via Huffington Post
The inability for a man to achieve an erection may also signal a silent chronic disease he is unaware he is at risk for — osteoporosis. Erectile dysfunction (ED) is the most common sexual problem in men mainly over the age of 40. It has been suggested that various medical, psychological, environmental, and lifestyle factors such as cardiovascular disease and hypertension contribute to ED. Now osteoporosis appears to be added to this list since it has similar risk factors also.
A 2016 study using the Taiwan National Health Insurance Research Database compared 4,460 men aged 40 years and older diagnosed with erectile dysfunction from 1996 to 2010 with 17,480 randomly selected age-matched patients without ED.
What the research found was that osteoporosis developed in 264 patients with ED (5.92 percent) and 651 without ED (3.65 percent). The overall incidence of osteoporosis was 3-fold higher in the ED group than the non-ED group (9.74 vs 2.47) per 1000 person years. Men who had either psychogenic or organic ED had a 3 times more likelihood of developing osteoporosis when compared with men who did not have ED. Men with ED between the ages of 40 to 59 years had a 3.6 times increased risk of osteoporosis and men aged 60 years and older had a 3.5 times increased risk compared with the non-ED group.
Osteoporosis is a metabolic bone disease in which the bones become brittle and porous escalating the rate of bone loss and increasing the chance of a fracture. It is a disease more associated with postmenopausal women than men but it is now seen that bone loss occurs equally in men.
The researchers gave some possible explanations as to why men with ED exhibited a high risk of osteoporosis. One reason they gave was that men who have ED have lower naturally available free testosterone than men without ED. Androgens may play a critical role in the regulation of bone formation in men and there have been studies of a higher risk of fractures in men with low testosterone levels. Men who have undergone androgen deprivation therapy have seen an increased risk of osteoporosis and fractures which points back to reduction of testosterone might increase this risk.
Inflammation is another reason cited — different inflammatory cytokines can damage the endothelium in the systemic vascular circulation such as the penis which can then lead to ED. These same cytokines may inhibit osteoblast growth, thus causing osteoporosis.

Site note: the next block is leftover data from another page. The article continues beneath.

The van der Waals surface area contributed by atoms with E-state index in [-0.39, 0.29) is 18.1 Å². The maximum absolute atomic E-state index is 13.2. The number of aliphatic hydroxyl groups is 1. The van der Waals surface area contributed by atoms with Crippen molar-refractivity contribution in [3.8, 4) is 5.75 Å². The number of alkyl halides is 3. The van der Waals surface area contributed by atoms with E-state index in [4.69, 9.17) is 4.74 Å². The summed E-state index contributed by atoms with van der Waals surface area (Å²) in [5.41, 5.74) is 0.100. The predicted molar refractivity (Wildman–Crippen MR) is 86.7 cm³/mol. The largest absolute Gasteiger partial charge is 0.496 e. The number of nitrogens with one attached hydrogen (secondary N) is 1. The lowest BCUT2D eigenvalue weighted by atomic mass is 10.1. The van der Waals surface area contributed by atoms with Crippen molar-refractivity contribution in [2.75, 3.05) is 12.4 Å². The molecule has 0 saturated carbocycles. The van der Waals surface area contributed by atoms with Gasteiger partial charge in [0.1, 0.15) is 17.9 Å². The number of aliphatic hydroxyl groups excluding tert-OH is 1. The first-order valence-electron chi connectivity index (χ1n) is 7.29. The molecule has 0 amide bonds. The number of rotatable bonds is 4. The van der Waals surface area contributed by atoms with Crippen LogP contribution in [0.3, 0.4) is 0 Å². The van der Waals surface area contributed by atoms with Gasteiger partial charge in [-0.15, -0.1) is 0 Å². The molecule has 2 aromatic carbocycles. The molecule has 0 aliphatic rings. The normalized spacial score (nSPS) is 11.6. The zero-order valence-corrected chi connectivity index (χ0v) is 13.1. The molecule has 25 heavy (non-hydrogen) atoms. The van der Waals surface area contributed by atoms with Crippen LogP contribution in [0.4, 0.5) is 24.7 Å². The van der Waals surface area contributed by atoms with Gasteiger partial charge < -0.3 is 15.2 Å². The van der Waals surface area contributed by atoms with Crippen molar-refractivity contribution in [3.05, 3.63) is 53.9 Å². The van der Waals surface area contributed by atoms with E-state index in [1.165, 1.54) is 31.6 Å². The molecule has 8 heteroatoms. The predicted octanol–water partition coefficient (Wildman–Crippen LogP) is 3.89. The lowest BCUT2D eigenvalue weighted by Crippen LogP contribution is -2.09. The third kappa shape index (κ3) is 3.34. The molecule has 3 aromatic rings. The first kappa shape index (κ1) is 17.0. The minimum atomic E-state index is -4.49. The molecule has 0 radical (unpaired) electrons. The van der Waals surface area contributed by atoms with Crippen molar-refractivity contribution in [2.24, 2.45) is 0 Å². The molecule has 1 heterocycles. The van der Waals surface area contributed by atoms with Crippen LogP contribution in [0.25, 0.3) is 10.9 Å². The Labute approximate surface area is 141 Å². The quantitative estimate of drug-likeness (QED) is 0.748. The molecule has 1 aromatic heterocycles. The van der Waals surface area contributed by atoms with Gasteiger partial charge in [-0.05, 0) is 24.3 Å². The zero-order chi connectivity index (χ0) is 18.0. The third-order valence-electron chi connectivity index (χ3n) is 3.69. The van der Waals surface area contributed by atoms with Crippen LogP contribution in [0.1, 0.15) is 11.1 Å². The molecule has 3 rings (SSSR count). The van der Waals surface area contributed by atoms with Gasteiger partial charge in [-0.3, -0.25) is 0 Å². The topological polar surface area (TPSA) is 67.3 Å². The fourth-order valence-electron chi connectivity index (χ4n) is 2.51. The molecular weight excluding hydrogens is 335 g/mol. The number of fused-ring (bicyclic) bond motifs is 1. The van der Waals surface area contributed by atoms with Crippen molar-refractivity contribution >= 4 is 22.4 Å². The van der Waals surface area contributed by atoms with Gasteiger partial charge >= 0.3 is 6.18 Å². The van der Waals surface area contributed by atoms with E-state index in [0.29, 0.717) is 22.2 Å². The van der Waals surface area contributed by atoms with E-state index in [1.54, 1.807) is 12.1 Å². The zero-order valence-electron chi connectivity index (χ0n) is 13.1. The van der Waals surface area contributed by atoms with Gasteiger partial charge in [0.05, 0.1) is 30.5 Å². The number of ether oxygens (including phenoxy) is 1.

Another explanation involves the status of vitamin D. Men who are deficient in this fat-soluble vitamin may experience ED as low vitamin D levels may promote endothelial dysfunction. Vitamin D also plays an important role in maintaining bone health in all people thus lower vitamin D levels can lead to substantial losses in bone mass of men leading to osteoporosis.
This study points out a couple of interesting findings that men and their doctors should take note of — one is that a man with ED should be considered to be at a greater risk of osteoporosis and two, that men with ED should be examined for osteoporosis by having a bone mineral density test, a simple and noninvasive method to evaluate this. In addition, a man with osteoporosis should be evaluated for ED.
Men can avoid osteoporosis by taking the following steps:
• Avoid smoking, reduce alcohol intake and increase weight bearing physical activity
• Consume at least 1,000 milligrams of calcium daily for men ages 19-70 and 1,200 milligrams a day for men ages 71 and up. Choose good food sources of calcium.
• Consume an adequate vitamin D intake of 600 International Units (IU) daily for men ages 19-70 and 800 IU for men 71 and up. Obtain adequate sunlight and choose good food sources of vitamin D. A man should discuss with his doctor if he needs a supplement of vitamin D3 – if so, it generally is recommended to take 1000-2000 IU/day.
• Discuss with his doctor of any medications that are known to cause bone loss such as glucocorticoids
• If experiencing ED, discuss with his doctor about this condition and its effect on bone health.
Dr. Samadi is a board-certified urologic oncologist trained in open and traditional and laparoscopic surgery and is an expert in robotic prostate surgery. He is chairman of urology, chief of robotic surgery at Lenox Hill Hospital and professor of urology at Hofstra North Shore-LIJ School of Medicine. He is a medical correspondent for the Fox News Channel’s Medical A-Team Learn more at roboticoncology.com. Visit Dr. Samadi’s blog at SamadiMD.com. Follow Dr. Samadi on Twitter, Instagram, Pintrest and Facebook.